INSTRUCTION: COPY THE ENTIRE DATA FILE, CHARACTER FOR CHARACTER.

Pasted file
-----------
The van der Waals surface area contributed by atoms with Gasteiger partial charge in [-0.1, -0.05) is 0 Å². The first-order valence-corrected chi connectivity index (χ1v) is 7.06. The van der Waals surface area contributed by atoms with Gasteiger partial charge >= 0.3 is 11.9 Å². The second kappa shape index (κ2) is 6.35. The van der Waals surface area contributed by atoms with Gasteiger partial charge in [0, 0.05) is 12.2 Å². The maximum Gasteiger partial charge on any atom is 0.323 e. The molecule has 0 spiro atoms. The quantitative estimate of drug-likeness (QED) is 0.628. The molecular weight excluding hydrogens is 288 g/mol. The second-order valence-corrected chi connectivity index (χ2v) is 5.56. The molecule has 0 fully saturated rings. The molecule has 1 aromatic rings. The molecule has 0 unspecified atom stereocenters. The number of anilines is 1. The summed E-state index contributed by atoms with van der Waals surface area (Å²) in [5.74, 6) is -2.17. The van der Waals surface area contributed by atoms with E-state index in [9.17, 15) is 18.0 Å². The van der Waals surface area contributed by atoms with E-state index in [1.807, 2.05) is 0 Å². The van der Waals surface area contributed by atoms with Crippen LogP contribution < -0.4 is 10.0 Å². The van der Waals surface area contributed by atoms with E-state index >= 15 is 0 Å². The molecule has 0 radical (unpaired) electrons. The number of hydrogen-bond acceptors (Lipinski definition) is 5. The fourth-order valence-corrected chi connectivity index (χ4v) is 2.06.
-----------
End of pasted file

The van der Waals surface area contributed by atoms with Gasteiger partial charge in [-0.1, -0.05) is 0 Å². The first-order valence-corrected chi connectivity index (χ1v) is 7.06. The van der Waals surface area contributed by atoms with Gasteiger partial charge >= 0.3 is 11.9 Å². The second kappa shape index (κ2) is 6.35. The van der Waals surface area contributed by atoms with Gasteiger partial charge in [0, 0.05) is 12.2 Å². The maximum Gasteiger partial charge on any atom is 0.323 e. The molecule has 0 spiro atoms. The quantitative estimate of drug-likeness (QED) is 0.628. The molecular weight excluding hydrogens is 288 g/mol. The second-order valence-corrected chi connectivity index (χ2v) is 5.56. The molecule has 0 fully saturated rings. The molecule has 1 aromatic rings. The molecule has 0 unspecified atom stereocenters. The number of anilines is 1. The summed E-state index contributed by atoms with van der Waals surface area (Å²) in [5.74, 6) is -2.17. The van der Waals surface area contributed by atoms with E-state index in [9.17, 15) is 18.0 Å². The van der Waals surface area contributed by atoms with E-state index in [1.807, 2.05) is 0 Å². The van der Waals surface area contributed by atoms with Crippen LogP contribution < -0.4 is 10.0 Å². The van der Waals surface area contributed by atoms with E-state index >= 15 is 0 Å². The molecule has 0 radical (unpaired) electrons. The number of hydrogen-bond acceptors (Lipinski definition) is 5. The fourth-order valence-corrected chi connectivity index (χ4v) is 2.06.